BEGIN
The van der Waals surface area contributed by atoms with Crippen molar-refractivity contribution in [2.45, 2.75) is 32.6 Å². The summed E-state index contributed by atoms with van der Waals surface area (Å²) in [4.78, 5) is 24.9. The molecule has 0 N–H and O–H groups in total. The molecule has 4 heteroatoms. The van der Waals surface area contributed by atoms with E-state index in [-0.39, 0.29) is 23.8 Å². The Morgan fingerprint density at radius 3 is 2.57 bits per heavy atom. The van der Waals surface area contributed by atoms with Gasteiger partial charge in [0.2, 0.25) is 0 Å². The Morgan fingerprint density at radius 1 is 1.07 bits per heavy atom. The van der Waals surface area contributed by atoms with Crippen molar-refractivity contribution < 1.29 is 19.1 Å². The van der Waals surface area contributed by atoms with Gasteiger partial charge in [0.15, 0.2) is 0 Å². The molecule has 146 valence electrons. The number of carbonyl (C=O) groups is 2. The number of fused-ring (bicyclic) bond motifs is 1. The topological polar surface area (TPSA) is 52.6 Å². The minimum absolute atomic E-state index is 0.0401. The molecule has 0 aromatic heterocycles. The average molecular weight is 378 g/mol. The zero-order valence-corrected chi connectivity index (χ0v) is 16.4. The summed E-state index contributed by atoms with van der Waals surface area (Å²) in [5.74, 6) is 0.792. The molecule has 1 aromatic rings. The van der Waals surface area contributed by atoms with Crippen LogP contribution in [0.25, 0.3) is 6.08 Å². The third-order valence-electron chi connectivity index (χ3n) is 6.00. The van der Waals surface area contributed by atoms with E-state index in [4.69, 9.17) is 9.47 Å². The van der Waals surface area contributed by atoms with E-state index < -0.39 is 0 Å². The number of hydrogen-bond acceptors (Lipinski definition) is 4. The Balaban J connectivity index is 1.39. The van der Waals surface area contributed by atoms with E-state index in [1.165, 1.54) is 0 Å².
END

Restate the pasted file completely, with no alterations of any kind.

The van der Waals surface area contributed by atoms with Crippen molar-refractivity contribution in [2.45, 2.75) is 32.6 Å². The summed E-state index contributed by atoms with van der Waals surface area (Å²) in [4.78, 5) is 24.9. The molecule has 0 N–H and O–H groups in total. The molecule has 4 heteroatoms. The van der Waals surface area contributed by atoms with E-state index in [-0.39, 0.29) is 23.8 Å². The Morgan fingerprint density at radius 3 is 2.57 bits per heavy atom. The van der Waals surface area contributed by atoms with Gasteiger partial charge in [0.2, 0.25) is 0 Å². The Morgan fingerprint density at radius 1 is 1.07 bits per heavy atom. The van der Waals surface area contributed by atoms with Crippen molar-refractivity contribution < 1.29 is 19.1 Å². The van der Waals surface area contributed by atoms with Gasteiger partial charge in [0.15, 0.2) is 0 Å². The molecule has 146 valence electrons. The number of carbonyl (C=O) groups is 2. The number of fused-ring (bicyclic) bond motifs is 1. The topological polar surface area (TPSA) is 52.6 Å². The minimum absolute atomic E-state index is 0.0401. The molecule has 0 aromatic heterocycles. The average molecular weight is 378 g/mol. The zero-order valence-corrected chi connectivity index (χ0v) is 16.4. The summed E-state index contributed by atoms with van der Waals surface area (Å²) in [5.74, 6) is 0.792. The molecule has 1 aromatic rings. The van der Waals surface area contributed by atoms with Crippen LogP contribution in [0.25, 0.3) is 6.08 Å². The third-order valence-electron chi connectivity index (χ3n) is 6.00. The van der Waals surface area contributed by atoms with E-state index in [4.69, 9.17) is 9.47 Å². The van der Waals surface area contributed by atoms with E-state index < -0.39 is 0 Å². The number of hydrogen-bond acceptors (Lipinski definition) is 4. The Balaban J connectivity index is 1.39. The van der Waals surface area contributed by atoms with E-state index in [1.165, 1.54) is 0 Å².